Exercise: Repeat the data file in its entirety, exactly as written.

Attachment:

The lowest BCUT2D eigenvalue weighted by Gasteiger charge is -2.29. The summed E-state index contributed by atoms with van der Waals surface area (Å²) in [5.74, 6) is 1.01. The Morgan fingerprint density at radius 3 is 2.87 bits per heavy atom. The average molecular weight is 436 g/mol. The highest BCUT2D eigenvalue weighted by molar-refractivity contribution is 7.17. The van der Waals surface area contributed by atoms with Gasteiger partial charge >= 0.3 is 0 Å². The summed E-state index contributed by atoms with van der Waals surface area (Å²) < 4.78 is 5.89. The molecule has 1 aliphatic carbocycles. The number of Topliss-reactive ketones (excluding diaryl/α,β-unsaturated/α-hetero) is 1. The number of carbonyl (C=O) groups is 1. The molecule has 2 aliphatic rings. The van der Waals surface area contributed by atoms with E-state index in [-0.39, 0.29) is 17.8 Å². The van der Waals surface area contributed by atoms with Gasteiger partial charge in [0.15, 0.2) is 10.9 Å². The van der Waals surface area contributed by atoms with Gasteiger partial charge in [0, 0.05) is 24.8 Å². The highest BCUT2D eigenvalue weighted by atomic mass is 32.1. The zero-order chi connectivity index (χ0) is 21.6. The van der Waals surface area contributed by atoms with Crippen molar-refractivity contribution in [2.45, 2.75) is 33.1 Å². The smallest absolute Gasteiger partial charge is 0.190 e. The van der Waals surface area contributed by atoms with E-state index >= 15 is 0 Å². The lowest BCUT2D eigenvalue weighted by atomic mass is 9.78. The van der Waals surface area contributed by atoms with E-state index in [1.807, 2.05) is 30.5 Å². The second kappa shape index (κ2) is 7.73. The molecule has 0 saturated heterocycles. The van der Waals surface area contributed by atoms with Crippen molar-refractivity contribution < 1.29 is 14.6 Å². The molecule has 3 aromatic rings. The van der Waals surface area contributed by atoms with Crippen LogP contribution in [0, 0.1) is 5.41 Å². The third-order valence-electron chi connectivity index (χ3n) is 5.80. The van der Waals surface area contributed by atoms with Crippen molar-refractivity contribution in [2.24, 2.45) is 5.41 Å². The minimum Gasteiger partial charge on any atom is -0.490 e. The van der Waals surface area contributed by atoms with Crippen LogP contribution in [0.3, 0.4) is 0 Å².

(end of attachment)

The lowest BCUT2D eigenvalue weighted by Gasteiger charge is -2.29. The summed E-state index contributed by atoms with van der Waals surface area (Å²) in [5.74, 6) is 1.01. The Morgan fingerprint density at radius 3 is 2.87 bits per heavy atom. The average molecular weight is 436 g/mol. The highest BCUT2D eigenvalue weighted by molar-refractivity contribution is 7.17. The van der Waals surface area contributed by atoms with Gasteiger partial charge >= 0.3 is 0 Å². The summed E-state index contributed by atoms with van der Waals surface area (Å²) < 4.78 is 5.89. The molecule has 1 aliphatic carbocycles. The number of Topliss-reactive ketones (excluding diaryl/α,β-unsaturated/α-hetero) is 1. The number of carbonyl (C=O) groups is 1. The molecule has 2 aliphatic rings. The van der Waals surface area contributed by atoms with E-state index in [-0.39, 0.29) is 17.8 Å². The van der Waals surface area contributed by atoms with Gasteiger partial charge in [0.15, 0.2) is 10.9 Å². The van der Waals surface area contributed by atoms with Gasteiger partial charge in [0, 0.05) is 24.8 Å². The highest BCUT2D eigenvalue weighted by atomic mass is 32.1. The zero-order chi connectivity index (χ0) is 21.6. The van der Waals surface area contributed by atoms with Crippen molar-refractivity contribution in [2.45, 2.75) is 33.1 Å². The smallest absolute Gasteiger partial charge is 0.190 e. The van der Waals surface area contributed by atoms with E-state index >= 15 is 0 Å². The lowest BCUT2D eigenvalue weighted by atomic mass is 9.78. The van der Waals surface area contributed by atoms with E-state index in [1.807, 2.05) is 30.5 Å². The second kappa shape index (κ2) is 7.73. The molecule has 0 saturated heterocycles. The van der Waals surface area contributed by atoms with Crippen molar-refractivity contribution < 1.29 is 14.6 Å². The molecule has 3 aromatic rings. The van der Waals surface area contributed by atoms with Crippen LogP contribution in [0, 0.1) is 5.41 Å². The third-order valence-electron chi connectivity index (χ3n) is 5.80. The van der Waals surface area contributed by atoms with Crippen molar-refractivity contribution in [2.24, 2.45) is 5.41 Å². The minimum Gasteiger partial charge on any atom is -0.490 e. The van der Waals surface area contributed by atoms with Crippen LogP contribution in [0.3, 0.4) is 0 Å².